amounts to $51,800 in lost rent.

The losses represent a significant portion of the budget, which amounted to
$1.9 million in 2006. Moreover, the airport has let more revenue go in its
commercial leases, renting land with buildings for the price of just the
land.

Typically, when a tenant builds on leased property, airports take ownership
of the buildings and other improvements at the end of the lease. Whether
it's a renewal or a fresh agreement with a different tenant, the new lease
would charge for both the land and the building space, based on square
footage. In Venice, the airport typically ignored building improvements when
renewing leases or leasing to new tenants, charging only for the land.

Almost none of the companies leasing airport land with building improvements
pay for the office or hangar space. At rates ranging from $0.18 to $0.35 per
acre, these companies make use of buildings that should add $5 and $10 per
square foot to the cost of the lease.

In the case of Agape, the organization received the benefits of an existing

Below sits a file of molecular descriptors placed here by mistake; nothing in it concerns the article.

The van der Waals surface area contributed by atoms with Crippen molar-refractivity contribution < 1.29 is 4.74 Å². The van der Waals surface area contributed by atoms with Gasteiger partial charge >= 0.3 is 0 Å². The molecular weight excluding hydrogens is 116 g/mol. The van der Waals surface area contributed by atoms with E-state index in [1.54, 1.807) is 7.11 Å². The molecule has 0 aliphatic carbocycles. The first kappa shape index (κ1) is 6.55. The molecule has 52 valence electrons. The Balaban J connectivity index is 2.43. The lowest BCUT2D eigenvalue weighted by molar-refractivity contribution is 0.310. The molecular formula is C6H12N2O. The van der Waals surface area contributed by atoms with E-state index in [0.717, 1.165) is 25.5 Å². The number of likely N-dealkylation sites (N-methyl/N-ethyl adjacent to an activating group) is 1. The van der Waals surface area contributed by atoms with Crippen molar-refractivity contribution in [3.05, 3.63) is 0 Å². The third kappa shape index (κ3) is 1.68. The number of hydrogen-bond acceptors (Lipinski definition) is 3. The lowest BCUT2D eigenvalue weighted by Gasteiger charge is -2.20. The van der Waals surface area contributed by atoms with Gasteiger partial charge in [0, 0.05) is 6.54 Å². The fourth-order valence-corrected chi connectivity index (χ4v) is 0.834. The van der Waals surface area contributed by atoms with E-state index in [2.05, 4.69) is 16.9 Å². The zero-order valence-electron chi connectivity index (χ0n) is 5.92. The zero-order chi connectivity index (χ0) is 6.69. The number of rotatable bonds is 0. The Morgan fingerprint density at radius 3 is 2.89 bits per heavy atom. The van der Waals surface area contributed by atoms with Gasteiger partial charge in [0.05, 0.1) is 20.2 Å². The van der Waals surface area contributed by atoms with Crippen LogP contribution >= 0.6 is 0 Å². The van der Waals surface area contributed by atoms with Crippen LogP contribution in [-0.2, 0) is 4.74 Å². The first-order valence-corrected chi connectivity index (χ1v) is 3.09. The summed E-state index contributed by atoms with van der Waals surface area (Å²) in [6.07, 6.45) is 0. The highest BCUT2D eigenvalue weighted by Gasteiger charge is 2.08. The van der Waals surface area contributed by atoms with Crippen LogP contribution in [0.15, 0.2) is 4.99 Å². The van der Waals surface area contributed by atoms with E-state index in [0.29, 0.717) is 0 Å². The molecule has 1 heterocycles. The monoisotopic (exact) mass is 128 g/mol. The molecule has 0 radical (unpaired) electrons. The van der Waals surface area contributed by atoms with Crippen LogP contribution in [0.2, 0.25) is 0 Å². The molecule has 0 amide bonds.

lease that charged only for land.

It remains unclear how much money the airport loses on these leases
annually, since no accurate count exists of the building square footage for
which the airport could be charging rent.

"Clearly, it's in the tens of thousands of dollars," Black said.

Airport Manager Fred Watts, only a year on the job after replacing a manager
who lasted less than two years, chuckled at the suggestion that someone had
erred.

"I'm not going to comment on that," Watts said. "Being critical and pointing
fingers at the past serves no purpose."

Watts said there's little that can be done at this point, as most of the
leases have already been renewed for an additional 10 to 20 years. Only if
improvements or changes are made can officials renegotiate, Watts said.

"A legal lease is a binding legal contract, and we simply can't change the
rent," Watts said.